But MacRitchie advocate Mr Tan said: “You cannot always put a dollar value on everything. One of the very important aspects of the nature reserve is that it makes Singapore a livable city. Having the forest reserves intact, having the trees perform the functions they do in terms of cleaning the air, creating fresh air, mitigating floods, affects our economic livelihood, affects our economic productivity as well.”

LTA’s Mr Chew reiterated that if it’s decided to take the direct route across the forest, there would be no structures, including ventilation shafts, on the surface. As for the construction, he emphasised: “We are only going to launch and recover the tunnel boring machine well outside the central nature reserve. We are not going to have a situation where trucks and vehicle movement are within the nature reserve - at all. We’re not going to do that”.


Phase two of an environmental impact assessment (EIA) will be done later this year, on the likely impact of building and operating the MRT line either across or around the forest. But the final decision will take into account all possible impacts – on commuters, residents, businesses and taxpayers, said Mr Chew.

For now, nature groups are concerned with the more immediate soil investigation works. An EIA report released in February showed a likely “moderate” impact of such works if mitigation measures are taken.

These mitigation measures include reducing the number of boreholes to be drilled from 72 to 16, steps to contain waste water and noise, and protecting tree roots from movements of heavy machinery. No vegetation will be cleared, and NParks officers will supervise works to ensure no damage done, said the LTA.

Said Mr Tan: “It’s very reassuring that these things have all been talked about. But at the end of the day, the overarching worry is, what is the likelihood of failure? Whether a vehicle accidentally tramples or knocks into something … What happens if mitigation measures fail? Will the damage be irrecoverable? Very likely so. And if it fails, who will take accountability?”

- CNA/xk

Related links
Love our MacRitchie Forest: walks, talks and petition. Also on facebook.

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Raw fish handling standards expected soon

Carolyn Khew, The Straits Times AsiaOne 7 Mar 16;
Guidelines on how ready-to-eat raw fish should be handled and prepared could be developed as early as the end of this month.

They are being put together by a group formed last December by the Food Standards Committee, managed by the Singapore Manufacturing Federation Standards Development Organisation (SMF-SDO).

This organisation manages the development, promotion and implementation of standards, and represents local industries in international standardisation efforts.

The move to produce the guidelines comes after demand for freshwater and saltwater fish as well as ready-to-eat sushi and sashimi was hit by Group B Streptococcus (GBS) cases.

Figures released last year showed that about 150 GBS cases that year were linked to an aggressive strain of bacteria known as Type III GBS Sequence Type 283. In total, there were 355 cases of GBS infections and two deaths last year.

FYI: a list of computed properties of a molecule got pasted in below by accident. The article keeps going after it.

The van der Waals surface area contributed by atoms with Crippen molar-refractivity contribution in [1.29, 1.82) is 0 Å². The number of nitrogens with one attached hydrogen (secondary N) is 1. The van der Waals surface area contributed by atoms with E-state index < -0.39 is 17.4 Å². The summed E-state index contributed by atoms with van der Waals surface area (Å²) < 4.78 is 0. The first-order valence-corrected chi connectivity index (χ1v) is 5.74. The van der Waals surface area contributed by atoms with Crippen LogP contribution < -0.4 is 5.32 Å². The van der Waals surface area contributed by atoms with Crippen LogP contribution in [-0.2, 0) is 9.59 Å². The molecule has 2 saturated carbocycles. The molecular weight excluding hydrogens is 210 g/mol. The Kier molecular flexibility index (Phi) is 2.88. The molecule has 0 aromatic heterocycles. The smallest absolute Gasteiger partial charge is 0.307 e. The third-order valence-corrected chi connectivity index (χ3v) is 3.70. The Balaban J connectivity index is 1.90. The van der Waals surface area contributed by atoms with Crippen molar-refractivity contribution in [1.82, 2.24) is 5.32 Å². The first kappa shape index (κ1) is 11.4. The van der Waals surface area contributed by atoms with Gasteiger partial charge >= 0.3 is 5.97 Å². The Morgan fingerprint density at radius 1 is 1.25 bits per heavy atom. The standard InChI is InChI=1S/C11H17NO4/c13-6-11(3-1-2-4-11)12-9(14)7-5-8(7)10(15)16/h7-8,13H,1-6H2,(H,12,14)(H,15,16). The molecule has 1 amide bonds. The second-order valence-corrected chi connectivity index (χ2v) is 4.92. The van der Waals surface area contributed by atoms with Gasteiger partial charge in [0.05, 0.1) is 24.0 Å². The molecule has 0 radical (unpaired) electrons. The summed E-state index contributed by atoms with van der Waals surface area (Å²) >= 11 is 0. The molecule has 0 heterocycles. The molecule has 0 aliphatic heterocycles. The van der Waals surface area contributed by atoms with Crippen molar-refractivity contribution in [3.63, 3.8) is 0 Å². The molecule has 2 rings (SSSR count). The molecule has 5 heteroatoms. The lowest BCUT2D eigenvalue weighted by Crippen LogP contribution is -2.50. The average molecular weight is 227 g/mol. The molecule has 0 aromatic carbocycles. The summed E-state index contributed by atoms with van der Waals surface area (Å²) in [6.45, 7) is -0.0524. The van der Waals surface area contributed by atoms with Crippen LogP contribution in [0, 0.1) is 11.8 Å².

These include the case of a 22-year-old man who died of GBS infection. Another man, who fell critically ill and slipped into a coma after eating raw fish last November, has since been discharged from hospital.

An SMF-SDO spokesman said: "The committee's work will contribute to restoring consumers' confidence in the consumption of ready-to-eat raw fish."

There is currently no standardised way to handle and prepare ready-to-eat raw fish to prevent cross-contamination and bacterial growth across the food supply chain, he added.

This includes the transport, distribution, storage, handling, display and service of raw fish.

Seafood manufacturer Fassler Gourmet, which sells many seafood products, including salmon, cod fish and tuna, has had its business affected by the GBS cases.

During the Christmas period, sales fell by about 20 per cent compared with the year before, with only 100 platters sold, said Fassler chief executive officer Mellissa Chen. "It affected us quite badly because sashimi platters are our most popular festive product.

"Even though the GBS scare was linked to freshwater fish, there was a perception that saltwater fish like salmon was affected too."

Fassler Gourmet, which imports salmon from Chile and Norway, is part of the group working on the guidelines, which comprises members from both private and public sectors. Members include the Consumers Association of Singapore, food manufacturers, distributors, retailers and regulators.

The guidelines will eventually be part of a technical reference - a document that sets out standards for industry adoption, and is scheduled to be ready by the end of the year. To promote awareness of the technical reference, a launch event and workshops will be held.

Infectious diseases specialist Hsu Li Yang said that in last year's outbreak, people were infected with the aggressive strain of GBS bacteria although they did not eat freshwater fish from porridge stalls.

Some remembered having eaten sushi or sashimi instead, which might have included freshwater fish, so it seems possible that cross-contamination of fish occurred along the supply chain.

"It is probably worth having such guidelines, simply to restore consumer confidence, said Dr Hsu.

"If consumers equate compliance with the guidelines to achieving similar standards of hygiene and safety, then I think it would be a positive thing for the industry."

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Malaysia: Najib rolls out special incentives for Forest City